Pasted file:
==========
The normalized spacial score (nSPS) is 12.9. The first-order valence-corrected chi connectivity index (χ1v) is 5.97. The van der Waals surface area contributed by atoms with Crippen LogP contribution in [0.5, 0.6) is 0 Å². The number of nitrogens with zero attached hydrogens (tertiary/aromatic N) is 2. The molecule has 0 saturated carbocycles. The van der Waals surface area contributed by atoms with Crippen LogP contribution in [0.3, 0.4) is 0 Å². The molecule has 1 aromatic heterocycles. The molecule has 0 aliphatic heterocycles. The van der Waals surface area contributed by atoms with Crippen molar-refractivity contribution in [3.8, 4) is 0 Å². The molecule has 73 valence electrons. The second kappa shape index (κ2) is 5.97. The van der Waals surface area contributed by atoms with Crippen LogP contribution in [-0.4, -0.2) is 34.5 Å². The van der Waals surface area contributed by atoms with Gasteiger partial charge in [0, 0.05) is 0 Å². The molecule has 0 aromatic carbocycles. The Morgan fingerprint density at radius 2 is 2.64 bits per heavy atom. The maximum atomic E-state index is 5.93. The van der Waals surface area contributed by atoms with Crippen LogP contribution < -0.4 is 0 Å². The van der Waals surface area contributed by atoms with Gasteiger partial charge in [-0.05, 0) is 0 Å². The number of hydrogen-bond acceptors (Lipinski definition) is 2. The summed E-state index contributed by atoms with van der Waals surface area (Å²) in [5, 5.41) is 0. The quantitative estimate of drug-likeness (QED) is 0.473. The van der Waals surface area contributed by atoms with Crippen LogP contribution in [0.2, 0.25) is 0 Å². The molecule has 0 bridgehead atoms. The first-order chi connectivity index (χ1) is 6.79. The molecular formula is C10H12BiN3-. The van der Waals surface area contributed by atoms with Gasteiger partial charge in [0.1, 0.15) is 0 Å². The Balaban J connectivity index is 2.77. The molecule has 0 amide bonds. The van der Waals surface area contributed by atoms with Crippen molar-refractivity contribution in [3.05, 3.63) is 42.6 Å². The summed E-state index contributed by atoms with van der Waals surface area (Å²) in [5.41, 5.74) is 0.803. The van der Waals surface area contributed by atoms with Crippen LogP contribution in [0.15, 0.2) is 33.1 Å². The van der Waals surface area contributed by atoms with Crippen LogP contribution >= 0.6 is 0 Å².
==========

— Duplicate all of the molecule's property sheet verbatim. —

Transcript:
The normalized spacial score (nSPS) is 12.9. The first-order valence-corrected chi connectivity index (χ1v) is 5.97. The van der Waals surface area contributed by atoms with Crippen LogP contribution in [0.5, 0.6) is 0 Å². The number of nitrogens with zero attached hydrogens (tertiary/aromatic N) is 2. The molecule has 0 saturated carbocycles. The van der Waals surface area contributed by atoms with Crippen LogP contribution in [0.3, 0.4) is 0 Å². The molecule has 1 aromatic heterocycles. The molecule has 0 aliphatic heterocycles. The van der Waals surface area contributed by atoms with Crippen molar-refractivity contribution in [3.8, 4) is 0 Å². The molecule has 73 valence electrons. The second kappa shape index (κ2) is 5.97. The van der Waals surface area contributed by atoms with Crippen LogP contribution in [-0.4, -0.2) is 34.5 Å². The van der Waals surface area contributed by atoms with Gasteiger partial charge in [0, 0.05) is 0 Å². The molecule has 0 aromatic carbocycles. The Morgan fingerprint density at radius 2 is 2.64 bits per heavy atom. The maximum atomic E-state index is 5.93. The van der Waals surface area contributed by atoms with Crippen LogP contribution < -0.4 is 0 Å². The van der Waals surface area contributed by atoms with Gasteiger partial charge in [-0.05, 0) is 0 Å². The number of hydrogen-bond acceptors (Lipinski definition) is 2. The summed E-state index contributed by atoms with van der Waals surface area (Å²) in [5, 5.41) is 0. The quantitative estimate of drug-likeness (QED) is 0.473. The van der Waals surface area contributed by atoms with Crippen LogP contribution in [0.2, 0.25) is 0 Å². The molecule has 0 bridgehead atoms. The first-order chi connectivity index (χ1) is 6.79. The molecular formula is C10H12BiN3-. The van der Waals surface area contributed by atoms with Gasteiger partial charge in [0.1, 0.15) is 0 Å². The Balaban J connectivity index is 2.77. The molecule has 0 amide bonds. The van der Waals surface area contributed by atoms with Crippen molar-refractivity contribution in [3.05, 3.63) is 42.6 Å². The summed E-state index contributed by atoms with van der Waals surface area (Å²) in [5.41, 5.74) is 0.803. The van der Waals surface area contributed by atoms with Crippen LogP contribution in [0.15, 0.2) is 33.1 Å². The van der Waals surface area contributed by atoms with Crippen LogP contribution >= 0.6 is 0 Å².